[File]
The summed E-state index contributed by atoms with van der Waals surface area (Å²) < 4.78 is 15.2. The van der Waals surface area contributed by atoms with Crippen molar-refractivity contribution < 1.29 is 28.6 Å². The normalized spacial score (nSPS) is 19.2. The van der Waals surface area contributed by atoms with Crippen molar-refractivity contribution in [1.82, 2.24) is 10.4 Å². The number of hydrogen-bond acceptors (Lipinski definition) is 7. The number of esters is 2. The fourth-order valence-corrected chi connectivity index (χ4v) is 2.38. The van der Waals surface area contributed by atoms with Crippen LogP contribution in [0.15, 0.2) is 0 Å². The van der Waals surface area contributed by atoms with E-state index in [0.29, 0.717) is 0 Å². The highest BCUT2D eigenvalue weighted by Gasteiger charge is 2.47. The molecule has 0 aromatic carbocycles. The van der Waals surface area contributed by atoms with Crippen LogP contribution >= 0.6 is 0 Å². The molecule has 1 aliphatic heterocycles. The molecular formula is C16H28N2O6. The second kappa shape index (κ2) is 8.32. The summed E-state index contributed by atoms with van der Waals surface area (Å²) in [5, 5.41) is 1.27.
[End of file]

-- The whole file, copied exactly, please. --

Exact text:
The summed E-state index contributed by atoms with van der Waals surface area (Å²) < 4.78 is 15.2. The van der Waals surface area contributed by atoms with Crippen molar-refractivity contribution < 1.29 is 28.6 Å². The normalized spacial score (nSPS) is 19.2. The van der Waals surface area contributed by atoms with Crippen molar-refractivity contribution in [1.82, 2.24) is 10.4 Å². The number of hydrogen-bond acceptors (Lipinski definition) is 7. The number of esters is 2. The fourth-order valence-corrected chi connectivity index (χ4v) is 2.38. The van der Waals surface area contributed by atoms with Crippen LogP contribution in [0.15, 0.2) is 0 Å². The van der Waals surface area contributed by atoms with E-state index in [0.29, 0.717) is 0 Å². The highest BCUT2D eigenvalue weighted by Gasteiger charge is 2.47. The molecule has 0 aromatic carbocycles. The van der Waals surface area contributed by atoms with Crippen LogP contribution >= 0.6 is 0 Å². The molecule has 1 aliphatic heterocycles. The molecular formula is C16H28N2O6. The second kappa shape index (κ2) is 8.32. The summed E-state index contributed by atoms with van der Waals surface area (Å²) in [5, 5.41) is 1.27.